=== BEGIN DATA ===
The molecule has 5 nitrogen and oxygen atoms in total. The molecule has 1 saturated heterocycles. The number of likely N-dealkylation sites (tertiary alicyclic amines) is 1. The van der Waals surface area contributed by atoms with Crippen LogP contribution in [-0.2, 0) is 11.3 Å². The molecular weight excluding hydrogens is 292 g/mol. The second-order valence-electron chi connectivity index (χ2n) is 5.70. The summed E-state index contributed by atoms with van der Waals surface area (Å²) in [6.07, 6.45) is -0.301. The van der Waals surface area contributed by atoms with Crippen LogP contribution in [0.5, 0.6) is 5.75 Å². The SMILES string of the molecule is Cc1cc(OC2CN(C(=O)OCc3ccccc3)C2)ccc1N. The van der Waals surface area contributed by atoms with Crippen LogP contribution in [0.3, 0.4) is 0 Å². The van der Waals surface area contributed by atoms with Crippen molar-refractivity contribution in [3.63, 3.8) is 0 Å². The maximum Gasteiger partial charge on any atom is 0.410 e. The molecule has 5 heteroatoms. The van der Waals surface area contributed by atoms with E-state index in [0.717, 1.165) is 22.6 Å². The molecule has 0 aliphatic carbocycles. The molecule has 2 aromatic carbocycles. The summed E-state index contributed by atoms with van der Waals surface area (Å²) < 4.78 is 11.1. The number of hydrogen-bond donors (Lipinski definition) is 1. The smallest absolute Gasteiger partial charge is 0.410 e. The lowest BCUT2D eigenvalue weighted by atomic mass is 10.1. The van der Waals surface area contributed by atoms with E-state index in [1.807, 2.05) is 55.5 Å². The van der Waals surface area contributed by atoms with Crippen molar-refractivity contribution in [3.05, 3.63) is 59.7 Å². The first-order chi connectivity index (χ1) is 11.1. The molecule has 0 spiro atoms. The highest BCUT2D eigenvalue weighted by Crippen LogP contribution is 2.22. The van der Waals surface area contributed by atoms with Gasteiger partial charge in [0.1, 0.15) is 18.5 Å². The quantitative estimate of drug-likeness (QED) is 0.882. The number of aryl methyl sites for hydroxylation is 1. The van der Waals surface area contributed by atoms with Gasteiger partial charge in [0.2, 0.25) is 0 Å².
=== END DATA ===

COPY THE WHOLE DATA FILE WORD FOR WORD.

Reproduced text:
The molecule has 5 nitrogen and oxygen atoms in total. The molecule has 1 saturated heterocycles. The number of likely N-dealkylation sites (tertiary alicyclic amines) is 1. The van der Waals surface area contributed by atoms with Crippen LogP contribution in [-0.2, 0) is 11.3 Å². The molecular weight excluding hydrogens is 292 g/mol. The second-order valence-electron chi connectivity index (χ2n) is 5.70. The summed E-state index contributed by atoms with van der Waals surface area (Å²) in [6.07, 6.45) is -0.301. The van der Waals surface area contributed by atoms with Crippen LogP contribution in [0.5, 0.6) is 5.75 Å². The SMILES string of the molecule is Cc1cc(OC2CN(C(=O)OCc3ccccc3)C2)ccc1N. The van der Waals surface area contributed by atoms with Crippen LogP contribution in [0.3, 0.4) is 0 Å². The van der Waals surface area contributed by atoms with Crippen molar-refractivity contribution in [3.63, 3.8) is 0 Å². The maximum Gasteiger partial charge on any atom is 0.410 e. The molecule has 5 heteroatoms. The van der Waals surface area contributed by atoms with E-state index in [0.717, 1.165) is 22.6 Å². The molecule has 0 aliphatic carbocycles. The molecule has 2 aromatic carbocycles. The summed E-state index contributed by atoms with van der Waals surface area (Å²) < 4.78 is 11.1. The number of hydrogen-bond donors (Lipinski definition) is 1. The smallest absolute Gasteiger partial charge is 0.410 e. The lowest BCUT2D eigenvalue weighted by atomic mass is 10.1. The van der Waals surface area contributed by atoms with E-state index in [1.807, 2.05) is 55.5 Å². The van der Waals surface area contributed by atoms with Crippen molar-refractivity contribution in [3.05, 3.63) is 59.7 Å². The first-order chi connectivity index (χ1) is 11.1. The molecule has 0 spiro atoms. The highest BCUT2D eigenvalue weighted by Crippen LogP contribution is 2.22. The van der Waals surface area contributed by atoms with Gasteiger partial charge in [0.1, 0.15) is 18.5 Å². The quantitative estimate of drug-likeness (QED) is 0.882. The number of aryl methyl sites for hydroxylation is 1. The van der Waals surface area contributed by atoms with Gasteiger partial charge in [0.2, 0.25) is 0 Å².